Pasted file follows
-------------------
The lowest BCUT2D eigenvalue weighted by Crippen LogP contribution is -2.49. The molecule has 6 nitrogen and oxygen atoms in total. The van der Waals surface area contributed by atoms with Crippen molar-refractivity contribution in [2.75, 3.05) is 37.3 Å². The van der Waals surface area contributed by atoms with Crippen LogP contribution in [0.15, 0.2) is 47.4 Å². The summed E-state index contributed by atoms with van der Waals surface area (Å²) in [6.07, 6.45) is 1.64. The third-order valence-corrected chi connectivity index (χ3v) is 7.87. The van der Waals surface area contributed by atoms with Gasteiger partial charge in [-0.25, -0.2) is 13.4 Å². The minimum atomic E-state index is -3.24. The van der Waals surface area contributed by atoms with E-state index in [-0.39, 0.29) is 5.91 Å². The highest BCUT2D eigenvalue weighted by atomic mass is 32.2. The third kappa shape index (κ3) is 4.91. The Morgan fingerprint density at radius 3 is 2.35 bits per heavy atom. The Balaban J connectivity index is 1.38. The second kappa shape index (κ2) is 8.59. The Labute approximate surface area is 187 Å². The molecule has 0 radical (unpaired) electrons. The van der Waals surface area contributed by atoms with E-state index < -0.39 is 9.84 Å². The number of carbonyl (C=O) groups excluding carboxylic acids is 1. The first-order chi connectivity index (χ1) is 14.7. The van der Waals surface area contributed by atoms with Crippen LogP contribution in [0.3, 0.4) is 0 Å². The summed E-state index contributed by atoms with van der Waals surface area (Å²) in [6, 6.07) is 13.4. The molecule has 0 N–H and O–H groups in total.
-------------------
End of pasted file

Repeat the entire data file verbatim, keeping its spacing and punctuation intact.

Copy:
The lowest BCUT2D eigenvalue weighted by Crippen LogP contribution is -2.49. The molecule has 6 nitrogen and oxygen atoms in total. The van der Waals surface area contributed by atoms with Crippen molar-refractivity contribution in [2.75, 3.05) is 37.3 Å². The van der Waals surface area contributed by atoms with Crippen LogP contribution in [0.15, 0.2) is 47.4 Å². The summed E-state index contributed by atoms with van der Waals surface area (Å²) in [6.07, 6.45) is 1.64. The third-order valence-corrected chi connectivity index (χ3v) is 7.87. The van der Waals surface area contributed by atoms with Gasteiger partial charge in [-0.25, -0.2) is 13.4 Å². The minimum atomic E-state index is -3.24. The van der Waals surface area contributed by atoms with E-state index in [-0.39, 0.29) is 5.91 Å². The highest BCUT2D eigenvalue weighted by atomic mass is 32.2. The third kappa shape index (κ3) is 4.91. The Morgan fingerprint density at radius 3 is 2.35 bits per heavy atom. The Balaban J connectivity index is 1.38. The second kappa shape index (κ2) is 8.59. The Labute approximate surface area is 187 Å². The molecule has 0 radical (unpaired) electrons. The van der Waals surface area contributed by atoms with E-state index < -0.39 is 9.84 Å². The number of carbonyl (C=O) groups excluding carboxylic acids is 1. The first-order chi connectivity index (χ1) is 14.7. The van der Waals surface area contributed by atoms with Crippen LogP contribution in [0.3, 0.4) is 0 Å². The summed E-state index contributed by atoms with van der Waals surface area (Å²) in [6, 6.07) is 13.4. The molecule has 0 N–H and O–H groups in total.